“The often expressed opinion that chameleons need a great deal of fresh air is true of only a few species. Poor ventilation often was used to explain away illnesses and errors in maintenance such as stress and excessive temperatures. For all chameleons it is essential that ventilation grating be present in the cover, the side, or the front so that the air cannot stagnate. If the size of the ventilation opening is increased the relative humidity falls.” (Schmidt, Tamm, Wallikewitz, 1994) “Terrariums for chameleons are mostly made of glass (except outdoor cages).” (Necas, 1999) “Ventilation is necessary to avoid extremely hot temperatures, but if the terrarium is overventilated it is almost impossible to obtain ideal humidity and temperature. Ventilation is fine, but make sure it is well regulated.” (Le Berre, 1995) “I provide ventilation apertures on the very top of my enclosures.” (Le Berre, 1995) “Rainforest dwellers, including most ground and leaf chameleons, need for their well being a humidity of 100 percent at night and 70 to 100 percent during the day. This can be achieved only in terraria built with small ventilation openings and sprayed frequently and thoroughly.” (Schmidt, Tamm, Wallikewitz, 1994) “The terraria we use for most of our chameleons are made of glass.” (Schmidt, Tamm, Wallikewitz, 1994)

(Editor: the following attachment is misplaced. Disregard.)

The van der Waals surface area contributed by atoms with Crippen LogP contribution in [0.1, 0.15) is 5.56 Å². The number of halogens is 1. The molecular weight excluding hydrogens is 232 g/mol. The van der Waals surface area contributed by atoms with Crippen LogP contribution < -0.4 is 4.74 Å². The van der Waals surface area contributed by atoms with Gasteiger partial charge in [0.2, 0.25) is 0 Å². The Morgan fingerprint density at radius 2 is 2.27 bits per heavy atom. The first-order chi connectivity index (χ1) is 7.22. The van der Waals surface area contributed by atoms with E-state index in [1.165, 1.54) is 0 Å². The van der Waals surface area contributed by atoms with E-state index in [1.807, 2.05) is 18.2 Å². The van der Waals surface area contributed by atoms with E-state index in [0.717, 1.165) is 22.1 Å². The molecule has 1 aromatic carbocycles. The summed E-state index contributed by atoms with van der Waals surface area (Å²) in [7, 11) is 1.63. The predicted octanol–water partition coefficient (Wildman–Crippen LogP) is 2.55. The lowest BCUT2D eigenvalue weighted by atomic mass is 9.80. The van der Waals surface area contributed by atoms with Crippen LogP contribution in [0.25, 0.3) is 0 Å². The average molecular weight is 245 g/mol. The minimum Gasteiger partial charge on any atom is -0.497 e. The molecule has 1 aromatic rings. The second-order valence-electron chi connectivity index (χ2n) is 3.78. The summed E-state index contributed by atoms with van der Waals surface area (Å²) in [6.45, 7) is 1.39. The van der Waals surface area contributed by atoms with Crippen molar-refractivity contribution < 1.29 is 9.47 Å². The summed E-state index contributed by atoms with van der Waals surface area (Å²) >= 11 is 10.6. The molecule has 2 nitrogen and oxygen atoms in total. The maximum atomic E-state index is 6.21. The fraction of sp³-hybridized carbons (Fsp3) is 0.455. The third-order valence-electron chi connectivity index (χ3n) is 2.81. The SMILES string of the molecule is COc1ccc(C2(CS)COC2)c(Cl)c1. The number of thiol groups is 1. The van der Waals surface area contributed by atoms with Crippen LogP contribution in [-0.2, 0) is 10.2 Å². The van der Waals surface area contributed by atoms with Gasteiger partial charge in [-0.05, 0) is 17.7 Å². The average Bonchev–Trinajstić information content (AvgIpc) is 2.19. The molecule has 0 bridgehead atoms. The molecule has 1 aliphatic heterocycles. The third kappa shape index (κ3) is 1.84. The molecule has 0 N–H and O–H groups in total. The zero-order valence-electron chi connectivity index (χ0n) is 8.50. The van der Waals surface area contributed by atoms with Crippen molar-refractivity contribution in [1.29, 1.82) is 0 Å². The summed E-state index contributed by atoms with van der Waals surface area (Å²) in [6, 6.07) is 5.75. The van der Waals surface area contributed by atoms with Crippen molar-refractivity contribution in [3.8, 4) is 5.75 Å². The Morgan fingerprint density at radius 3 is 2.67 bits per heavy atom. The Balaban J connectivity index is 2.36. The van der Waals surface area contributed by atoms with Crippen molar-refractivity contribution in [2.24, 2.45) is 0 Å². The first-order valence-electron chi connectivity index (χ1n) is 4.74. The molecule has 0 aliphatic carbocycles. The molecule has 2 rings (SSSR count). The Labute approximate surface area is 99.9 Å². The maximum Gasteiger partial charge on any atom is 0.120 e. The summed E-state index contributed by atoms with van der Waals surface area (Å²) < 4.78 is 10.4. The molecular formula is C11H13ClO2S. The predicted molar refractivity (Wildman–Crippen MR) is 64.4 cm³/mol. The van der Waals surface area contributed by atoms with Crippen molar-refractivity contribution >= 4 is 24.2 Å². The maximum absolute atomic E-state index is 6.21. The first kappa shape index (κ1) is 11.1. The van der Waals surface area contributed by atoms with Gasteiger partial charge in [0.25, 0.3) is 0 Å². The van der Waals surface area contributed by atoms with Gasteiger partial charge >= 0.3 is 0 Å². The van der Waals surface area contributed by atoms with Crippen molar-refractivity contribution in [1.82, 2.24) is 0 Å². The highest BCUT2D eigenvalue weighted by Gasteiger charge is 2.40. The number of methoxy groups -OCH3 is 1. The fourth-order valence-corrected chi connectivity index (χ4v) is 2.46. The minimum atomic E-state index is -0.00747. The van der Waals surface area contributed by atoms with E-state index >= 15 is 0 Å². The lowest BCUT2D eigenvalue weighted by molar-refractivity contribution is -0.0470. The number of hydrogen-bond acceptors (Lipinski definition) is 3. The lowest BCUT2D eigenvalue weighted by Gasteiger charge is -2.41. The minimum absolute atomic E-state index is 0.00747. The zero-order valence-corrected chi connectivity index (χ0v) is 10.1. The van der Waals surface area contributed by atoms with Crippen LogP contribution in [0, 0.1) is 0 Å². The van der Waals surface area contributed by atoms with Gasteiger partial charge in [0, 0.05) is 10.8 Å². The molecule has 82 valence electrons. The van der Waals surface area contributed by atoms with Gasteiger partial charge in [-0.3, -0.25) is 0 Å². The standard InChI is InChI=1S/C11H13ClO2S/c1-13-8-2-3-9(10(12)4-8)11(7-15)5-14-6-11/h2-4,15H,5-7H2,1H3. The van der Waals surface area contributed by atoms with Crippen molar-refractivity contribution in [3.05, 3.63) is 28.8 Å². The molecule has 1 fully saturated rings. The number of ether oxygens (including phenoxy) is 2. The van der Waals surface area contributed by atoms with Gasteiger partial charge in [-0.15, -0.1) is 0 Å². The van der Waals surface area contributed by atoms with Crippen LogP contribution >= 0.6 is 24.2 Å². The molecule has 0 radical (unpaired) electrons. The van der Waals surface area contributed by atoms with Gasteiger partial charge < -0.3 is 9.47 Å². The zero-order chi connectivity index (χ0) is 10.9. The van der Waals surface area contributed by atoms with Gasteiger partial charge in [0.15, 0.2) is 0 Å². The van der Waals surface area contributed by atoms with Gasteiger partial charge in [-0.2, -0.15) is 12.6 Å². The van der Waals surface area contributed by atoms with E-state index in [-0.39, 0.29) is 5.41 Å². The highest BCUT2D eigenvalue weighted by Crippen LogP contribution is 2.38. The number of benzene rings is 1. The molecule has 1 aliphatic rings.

It is simply false to say that a properly set up aquarium will provide inadequate airflow for reptiles, including chameleons. In my opinion and experience shorter aquariums (18” and under) with a screen lid will provide adequate ventilation for chameleons without any other ventilation methods. Aquariums that are over 18” tall can still be properly ventilated by the addition of other means. By adding a heat source, usually a light bulb, on one end of the enclosure a temperature difference is created. This temperature difference literally will pull air up from the bottom of the enclosure towards the top while at the same time sucking fresh air in from the opposite side of the screen lid. This is known as the chimney or stack